Earnings season kicks off mid-month, and publicly traded companies will be reporting results for the first quarter. Along with the weekly jobless claims reports and the monthly jobs report, scheduled for release on April 2, this information will be “pretty important” for market participants, notes Brooke May, CFP, managing partner at Evans May Wealth.
“Earnings expectations are very high for this year, and we’re going to need to see companies deliver on the earnings projections,” May says. While some companies have received a lot of attention in recent months, if they don’t have sustainable business models or strong earnings growth, their stock prices could experience a selloff ahead, she adds.
What’s more, there’s a risk that corporate earnings are lackluster and don’t offer the confirmation of the economic recovery that many investors have been betting on, Courtney notes. “This is the month where we want to see the proof, that’s it in a nutshell.”
For the first quarter, Wall Street analysts are currently projecting that members of the S&P 500 will report the highest year-year earnings growth since the third quarter of 2018, according to FactSet.
If companies do indeed see an acceleration in earnings, when compared with the fourth quarter, that could be a reason for the market to move higher in the short term, Courtney says. And if so, stocks that have done well in recent months—value, small-cap and economically sensitive sectors—are most likely to outperform the broader market, he adds.
Inflation and the Fed
A hot-button issue in the market lately? Inflation. Consumer prices have been creeping higher in recent months, though inflation is hardly skyrocketing. Federal Reserve Chair Jerome Powell has shrugged off concerns in the market about the risk of higher inflation that’s long-lasting.
“Inflation has become a headline that has gotten a lot of attention, and we don’t fear runaway inflation,” May says. Even if interest rates continue to increase modestly, she says this doesn’t necessarily indicate higher inflation is coming.
Powell has repeatedly said that the central bank won’t raise the benchmark federal funds rate until there’s significant evidence that the U.S. economy is on solid footing, with maximum employment and inflation above even its 2% goal in the short term. Because of this, traders predict very low odds of a rate hike at the Fed’s upcoming meeting on April 27 and 28.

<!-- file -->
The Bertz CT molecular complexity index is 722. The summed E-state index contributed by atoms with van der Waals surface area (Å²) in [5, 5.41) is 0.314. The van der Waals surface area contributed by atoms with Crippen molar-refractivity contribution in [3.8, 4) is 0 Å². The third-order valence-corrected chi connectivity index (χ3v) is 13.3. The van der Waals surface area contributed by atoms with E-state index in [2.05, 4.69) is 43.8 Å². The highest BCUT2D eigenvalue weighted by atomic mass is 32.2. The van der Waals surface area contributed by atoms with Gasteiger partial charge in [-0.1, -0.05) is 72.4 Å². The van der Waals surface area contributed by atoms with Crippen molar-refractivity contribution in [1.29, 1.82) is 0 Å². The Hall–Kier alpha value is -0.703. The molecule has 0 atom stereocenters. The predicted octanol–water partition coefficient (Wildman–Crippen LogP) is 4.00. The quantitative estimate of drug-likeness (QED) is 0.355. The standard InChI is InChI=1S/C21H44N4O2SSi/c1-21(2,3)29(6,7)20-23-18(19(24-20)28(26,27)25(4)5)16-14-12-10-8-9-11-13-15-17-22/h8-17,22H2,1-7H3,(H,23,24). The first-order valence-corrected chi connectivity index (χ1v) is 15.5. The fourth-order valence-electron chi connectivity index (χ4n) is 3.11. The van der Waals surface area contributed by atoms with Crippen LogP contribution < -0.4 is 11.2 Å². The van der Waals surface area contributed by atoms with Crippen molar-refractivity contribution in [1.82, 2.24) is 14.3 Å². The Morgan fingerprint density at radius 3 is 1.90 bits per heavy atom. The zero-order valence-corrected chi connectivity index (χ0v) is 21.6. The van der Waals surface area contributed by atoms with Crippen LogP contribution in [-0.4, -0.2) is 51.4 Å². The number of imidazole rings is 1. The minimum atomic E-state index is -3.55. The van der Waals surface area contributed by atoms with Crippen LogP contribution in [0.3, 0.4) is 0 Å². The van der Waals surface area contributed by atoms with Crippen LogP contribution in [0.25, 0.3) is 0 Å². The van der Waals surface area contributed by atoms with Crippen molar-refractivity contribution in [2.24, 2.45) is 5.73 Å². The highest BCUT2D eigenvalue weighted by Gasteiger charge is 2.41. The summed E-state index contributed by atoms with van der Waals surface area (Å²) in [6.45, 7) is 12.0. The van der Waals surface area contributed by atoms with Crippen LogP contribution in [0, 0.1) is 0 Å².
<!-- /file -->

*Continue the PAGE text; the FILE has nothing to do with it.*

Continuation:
That meeting, however, will be closely watched for any hint of future rate hikes. “The whole market is spinning around the Fed,” Villere says, adding that policymakers have “gotten the memo” about what investors are expecting ahead. “As long as they move very slowly and carefully, the market is going to do fine.”
The Great Rotation
Finally, a market rotation that’s been underway for months could continue in April—and beyond. In March, value stocks were outperforming growth stocks year-to-date by the widest margin since 2001. Even Villere and his colleagues, though generally growth investors, are “rotating pretty steadily into value” because these stocks have more attractive valuations and a lot of catching up still to do, he says.
However, May takes a more nuanced, and company-specific approach to the market’s apparent rotation. She says that some growth stocks could continue to do well while a selloff for some value stocks could be warranted.
“There’s a change in leadership going on right now in stocks, with investors moving away from companies that were high flyers over the last year and looking more at companies that have sustainable business models,” says May.